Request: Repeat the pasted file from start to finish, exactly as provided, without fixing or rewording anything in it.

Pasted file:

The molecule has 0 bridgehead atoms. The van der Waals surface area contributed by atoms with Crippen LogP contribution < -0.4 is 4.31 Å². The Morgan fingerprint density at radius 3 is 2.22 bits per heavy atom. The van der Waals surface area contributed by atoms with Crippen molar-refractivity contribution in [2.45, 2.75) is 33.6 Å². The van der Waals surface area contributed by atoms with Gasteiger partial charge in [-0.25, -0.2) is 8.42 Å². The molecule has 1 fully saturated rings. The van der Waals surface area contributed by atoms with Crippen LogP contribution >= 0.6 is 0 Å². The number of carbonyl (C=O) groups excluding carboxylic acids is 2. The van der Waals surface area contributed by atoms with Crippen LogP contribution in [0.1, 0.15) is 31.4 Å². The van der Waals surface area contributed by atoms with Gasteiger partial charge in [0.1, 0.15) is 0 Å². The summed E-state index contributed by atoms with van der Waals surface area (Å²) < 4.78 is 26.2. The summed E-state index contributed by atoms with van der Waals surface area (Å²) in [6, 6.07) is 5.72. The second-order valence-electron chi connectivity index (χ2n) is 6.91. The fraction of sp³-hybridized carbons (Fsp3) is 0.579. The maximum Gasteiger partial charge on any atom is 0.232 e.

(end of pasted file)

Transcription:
The molecule has 0 bridgehead atoms. The van der Waals surface area contributed by atoms with Crippen LogP contribution < -0.4 is 4.31 Å². The Morgan fingerprint density at radius 3 is 2.22 bits per heavy atom. The van der Waals surface area contributed by atoms with Crippen molar-refractivity contribution in [2.45, 2.75) is 33.6 Å². The van der Waals surface area contributed by atoms with Gasteiger partial charge in [-0.25, -0.2) is 8.42 Å². The molecule has 1 fully saturated rings. The van der Waals surface area contributed by atoms with Crippen LogP contribution >= 0.6 is 0 Å². The number of carbonyl (C=O) groups excluding carboxylic acids is 2. The van der Waals surface area contributed by atoms with Crippen LogP contribution in [0.1, 0.15) is 31.4 Å². The van der Waals surface area contributed by atoms with Gasteiger partial charge in [0.1, 0.15) is 0 Å². The summed E-state index contributed by atoms with van der Waals surface area (Å²) < 4.78 is 26.2. The summed E-state index contributed by atoms with van der Waals surface area (Å²) in [6, 6.07) is 5.72. The second-order valence-electron chi connectivity index (χ2n) is 6.91. The fraction of sp³-hybridized carbons (Fsp3) is 0.579. The maximum Gasteiger partial charge on any atom is 0.232 e.